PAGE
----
Women in the Military

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Fog covered forests, heat blasted deserts, and mortar destroyed landscapes. These are just a few of the scenarios encountered on the modern day battlefield. The present day warrior needs to be decisive, emotionally stable, physically immovable and a natural born killer. Do women fit any of these descriptions? Should a woman be permitted to enter into combat situations? Some argue that it is a woman's right to be fighting along side other men. Others agree that by not letting women in ground troops her rights are being taken away. A woman can be anything that she wants but when she tries to prove that she is just as good as a man in combat she could be putting herself in very dangerous situations that could effect her and her unit. Before World War I, women assisted the military during wartime mainly as nurses and helpers. Some women, however, did become involved in battles. Molly Pitcher, a Revolutionary War water carrier, single-handedly kept cannon in action after an artillery crew had been disabled. During the Revolutionary and the Civil War, a few women disguised themselves as men and took part in hand-to-hand combat. The first enlisted women served in World War I as telephone and radio operators, translators, and clerks. But it was not until World War II that women became part of the regular military. There are many issue women face in the military. For instance, obtaining combat positions, discrimination, and sexual harassment harassment,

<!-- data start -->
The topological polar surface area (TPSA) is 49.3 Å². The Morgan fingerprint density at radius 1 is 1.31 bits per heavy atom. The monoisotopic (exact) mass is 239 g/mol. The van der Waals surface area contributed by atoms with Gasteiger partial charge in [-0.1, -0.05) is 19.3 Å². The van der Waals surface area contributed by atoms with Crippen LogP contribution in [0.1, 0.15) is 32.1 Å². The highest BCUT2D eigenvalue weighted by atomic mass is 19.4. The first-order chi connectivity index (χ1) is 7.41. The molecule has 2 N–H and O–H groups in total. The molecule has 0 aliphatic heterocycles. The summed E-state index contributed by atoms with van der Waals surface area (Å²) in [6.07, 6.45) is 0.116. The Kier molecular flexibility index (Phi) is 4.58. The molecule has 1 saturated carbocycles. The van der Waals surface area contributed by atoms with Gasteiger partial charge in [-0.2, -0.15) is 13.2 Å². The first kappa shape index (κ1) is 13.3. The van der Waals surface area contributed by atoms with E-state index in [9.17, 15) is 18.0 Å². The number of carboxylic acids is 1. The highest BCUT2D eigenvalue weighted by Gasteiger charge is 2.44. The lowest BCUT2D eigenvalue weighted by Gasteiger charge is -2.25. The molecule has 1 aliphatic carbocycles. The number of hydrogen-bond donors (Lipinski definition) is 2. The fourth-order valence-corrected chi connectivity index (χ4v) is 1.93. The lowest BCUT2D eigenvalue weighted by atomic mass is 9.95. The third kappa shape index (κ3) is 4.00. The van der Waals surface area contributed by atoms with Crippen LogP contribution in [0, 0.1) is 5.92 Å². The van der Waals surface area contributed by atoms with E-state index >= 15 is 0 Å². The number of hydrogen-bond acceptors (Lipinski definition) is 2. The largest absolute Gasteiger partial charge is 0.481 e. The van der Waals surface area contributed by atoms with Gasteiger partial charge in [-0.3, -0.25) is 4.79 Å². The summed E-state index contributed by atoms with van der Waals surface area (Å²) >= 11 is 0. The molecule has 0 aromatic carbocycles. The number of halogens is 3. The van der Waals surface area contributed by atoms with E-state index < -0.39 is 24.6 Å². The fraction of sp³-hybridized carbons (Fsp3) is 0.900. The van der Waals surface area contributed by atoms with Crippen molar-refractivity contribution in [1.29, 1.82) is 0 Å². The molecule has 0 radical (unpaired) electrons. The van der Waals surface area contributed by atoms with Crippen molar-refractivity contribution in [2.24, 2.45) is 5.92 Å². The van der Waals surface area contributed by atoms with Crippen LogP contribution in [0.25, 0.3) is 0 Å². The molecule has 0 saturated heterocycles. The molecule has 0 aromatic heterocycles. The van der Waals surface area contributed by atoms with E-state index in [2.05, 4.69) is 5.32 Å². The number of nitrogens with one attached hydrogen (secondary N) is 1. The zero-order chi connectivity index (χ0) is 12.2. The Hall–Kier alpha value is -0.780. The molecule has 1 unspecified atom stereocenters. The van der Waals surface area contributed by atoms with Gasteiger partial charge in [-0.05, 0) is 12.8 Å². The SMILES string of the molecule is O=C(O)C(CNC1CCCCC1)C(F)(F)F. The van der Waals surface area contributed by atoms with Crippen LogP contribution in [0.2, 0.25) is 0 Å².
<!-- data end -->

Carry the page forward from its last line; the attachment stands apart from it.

According to womensmemorial.org, “1.8 million women have served in the U.S. armed forces”. Also, “Women make up 14% of the active duty military force”. Twenty five years ago only 1.8% was women. One of the most important factors that show how women are not as effective as men in combat situations is the obvious fact that they perform on different physical levels. Other important points are the fact that women are much more susceptible to injury than men. These factors could weigh heavily for the competence and...
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